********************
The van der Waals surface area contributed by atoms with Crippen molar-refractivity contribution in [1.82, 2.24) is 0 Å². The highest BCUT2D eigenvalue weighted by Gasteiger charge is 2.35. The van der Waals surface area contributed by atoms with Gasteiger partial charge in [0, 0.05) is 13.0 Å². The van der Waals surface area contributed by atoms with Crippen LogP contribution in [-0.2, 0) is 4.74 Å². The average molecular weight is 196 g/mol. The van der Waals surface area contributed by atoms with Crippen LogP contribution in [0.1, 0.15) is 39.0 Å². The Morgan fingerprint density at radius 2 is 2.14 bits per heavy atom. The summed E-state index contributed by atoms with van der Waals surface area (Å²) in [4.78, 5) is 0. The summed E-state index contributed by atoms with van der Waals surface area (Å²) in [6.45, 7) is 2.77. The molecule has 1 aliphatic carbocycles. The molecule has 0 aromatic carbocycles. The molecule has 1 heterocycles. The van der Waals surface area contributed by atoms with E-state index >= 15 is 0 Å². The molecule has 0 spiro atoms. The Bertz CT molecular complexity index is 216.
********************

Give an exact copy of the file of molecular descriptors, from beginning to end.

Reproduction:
The van der Waals surface area contributed by atoms with Crippen molar-refractivity contribution in [1.82, 2.24) is 0 Å². The highest BCUT2D eigenvalue weighted by Gasteiger charge is 2.35. The van der Waals surface area contributed by atoms with Gasteiger partial charge in [0, 0.05) is 13.0 Å². The van der Waals surface area contributed by atoms with Crippen LogP contribution in [-0.2, 0) is 4.74 Å². The average molecular weight is 196 g/mol. The van der Waals surface area contributed by atoms with Crippen LogP contribution in [0.1, 0.15) is 39.0 Å². The Morgan fingerprint density at radius 2 is 2.14 bits per heavy atom. The summed E-state index contributed by atoms with van der Waals surface area (Å²) in [4.78, 5) is 0. The summed E-state index contributed by atoms with van der Waals surface area (Å²) in [6.45, 7) is 2.77. The molecule has 1 aliphatic carbocycles. The molecule has 0 aromatic carbocycles. The molecule has 1 heterocycles. The van der Waals surface area contributed by atoms with E-state index >= 15 is 0 Å². The molecule has 0 spiro atoms. The Bertz CT molecular complexity index is 216.